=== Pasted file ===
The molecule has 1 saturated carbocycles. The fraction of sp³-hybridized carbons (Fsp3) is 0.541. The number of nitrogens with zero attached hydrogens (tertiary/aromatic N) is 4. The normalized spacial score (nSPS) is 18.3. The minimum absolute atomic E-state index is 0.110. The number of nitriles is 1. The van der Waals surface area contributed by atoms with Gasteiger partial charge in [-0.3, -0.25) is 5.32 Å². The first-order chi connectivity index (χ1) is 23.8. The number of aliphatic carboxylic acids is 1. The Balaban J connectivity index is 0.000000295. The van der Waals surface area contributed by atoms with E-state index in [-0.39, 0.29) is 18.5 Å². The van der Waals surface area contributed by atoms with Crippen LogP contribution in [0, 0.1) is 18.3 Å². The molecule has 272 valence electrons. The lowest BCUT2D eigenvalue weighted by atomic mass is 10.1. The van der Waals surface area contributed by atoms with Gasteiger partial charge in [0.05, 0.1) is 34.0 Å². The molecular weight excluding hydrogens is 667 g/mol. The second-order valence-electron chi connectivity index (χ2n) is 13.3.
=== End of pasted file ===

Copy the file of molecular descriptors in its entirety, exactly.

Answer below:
The molecule has 1 saturated carbocycles. The fraction of sp³-hybridized carbons (Fsp3) is 0.541. The number of nitrogens with zero attached hydrogens (tertiary/aromatic N) is 4. The normalized spacial score (nSPS) is 18.3. The minimum absolute atomic E-state index is 0.110. The number of nitriles is 1. The van der Waals surface area contributed by atoms with Gasteiger partial charge in [-0.3, -0.25) is 5.32 Å². The first-order chi connectivity index (χ1) is 23.8. The number of aliphatic carboxylic acids is 1. The Balaban J connectivity index is 0.000000295. The van der Waals surface area contributed by atoms with E-state index in [-0.39, 0.29) is 18.5 Å². The van der Waals surface area contributed by atoms with Crippen LogP contribution in [0, 0.1) is 18.3 Å². The molecule has 272 valence electrons. The lowest BCUT2D eigenvalue weighted by atomic mass is 10.1. The van der Waals surface area contributed by atoms with Gasteiger partial charge in [0.05, 0.1) is 34.0 Å². The molecular weight excluding hydrogens is 667 g/mol. The second-order valence-electron chi connectivity index (χ2n) is 13.3.